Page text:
Originally Posted by efaust  /t/1523855/theater-remodel-layout-question#post_24656946


I'm thinking that my room may be a bit too small for 7.1. Any thoughts on this?
Size doesn't matter. Actually, let me rephrase that: room size is not the determining factor when deciding between a 5.1 and 7.1 speaker layout. Instead it is seating location. You could be in a huge room, but if your seating is at or near the back wall, then you're a poor candidate for a 7.1 layout (no space behind you for the rear speakers).


By comparison, your 16-foot room length will be fine for a 7.1 set-up IF your seating is forward of the bump-out (about 5 feet from the back wall). This will allow for good rear-vs-side separation in the surround field. Plus, using 4 surrounds will give you wrap-around envelopment that you won't get when using only 2 surround speakers.
 

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Discussion Starter · #8 ·

Quote:
Originally Posted by sdurani  /t/1523855/theater-remodel-layout-question#post_24657083


Size doesn't matter. Actually, let me rephrase that: room size is not the determining factor when deciding between a 5.1 and 7.1 speaker layout. Instead it is seating location. You could be in a huge room, but if your seating is at or near the back wall, then you're a poor candidate for a 7.1 layout (no space behind you for the rear speakers).


By comparison, your 16-foot room length will be fine for a 7.1 set-up IF your seating is forward of the bump-out (about 5 feet from the back wall). This will allow for good rear-vs-side separation in the surround field. Plus, using 4 surrounds will give you wrap-around envelopment that you won't get when using only 2 surround speakers.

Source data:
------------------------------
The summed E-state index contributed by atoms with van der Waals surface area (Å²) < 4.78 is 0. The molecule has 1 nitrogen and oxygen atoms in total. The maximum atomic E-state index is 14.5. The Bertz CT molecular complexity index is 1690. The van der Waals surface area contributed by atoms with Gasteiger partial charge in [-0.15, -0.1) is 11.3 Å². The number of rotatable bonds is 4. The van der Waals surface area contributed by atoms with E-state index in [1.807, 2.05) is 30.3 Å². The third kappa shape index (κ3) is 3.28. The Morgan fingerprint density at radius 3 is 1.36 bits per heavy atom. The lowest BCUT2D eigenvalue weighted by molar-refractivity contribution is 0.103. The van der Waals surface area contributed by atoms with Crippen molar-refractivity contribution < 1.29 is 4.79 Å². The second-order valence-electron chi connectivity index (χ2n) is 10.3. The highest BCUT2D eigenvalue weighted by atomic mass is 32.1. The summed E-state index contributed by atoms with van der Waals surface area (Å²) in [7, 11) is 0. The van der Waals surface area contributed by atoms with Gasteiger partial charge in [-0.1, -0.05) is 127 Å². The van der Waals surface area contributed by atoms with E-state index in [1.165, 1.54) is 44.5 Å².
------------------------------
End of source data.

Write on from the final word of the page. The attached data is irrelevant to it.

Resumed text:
That makes sense in terms of overall size. I don't know if I'm going to get the wife to agree to let me leave that much space behind the couch. We are currently going back and forth between her wanting more seating and me wanting to maximize the acoustics in the room.


So, if I'm understanding correctly, if I can get the couch off the back wall, a full 7.1 (with monopoles, I'm assuming) would be a good choice. If I cannot get that much space behind the couch, I should stick with 5.1, and possibly use bipoles.
 

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Quote:
Originally Posted by efaust  /t/1523855/theater-remodel-layout-question#post_24657681


I don't know if I'm going to get the wife to agree to let me leave that much space behind the couch. We are currently going back and forth between her wanting more seating and me wanting to maximize the acoustics in the room.
Do both. The 1/3 divisions of room length are where the frequency response is smoother (fewer/smaller peaks & dips). So a bit over 5 feet from the back wall will be a good location for your primary row of seats. That leaves enough room behind you for an overflow row of seating (which you wouldn't have been possible if your main row had been a couple feet back).
 

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Discussion Starter · #10 ·
Thanks sdurani. I showed a drwing of what you suggested to my wife last night and she didn't turn me down immediatly. That's progress in my book. On the speaker front, do you haev any recommendations for bipolar versus monopole? If I go 7.1, I'm not sure I'll get much benefit out of the bipolar speakers versus monos, but I've never owned these type before so I could be totally off base.


-Erik
 

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With 4 surround speakers firing simultaneously, you can get a diffuse surround field without resorting to diffuse speakers (bipoles or dipoles). So I would stick to monopole speakers. Used together they can sound diffuse and ambient, but individually they will still be able to deliver precise directionality when needed. The recording engineer that mixed the soundtrack will make that determination, not the speakers in your room.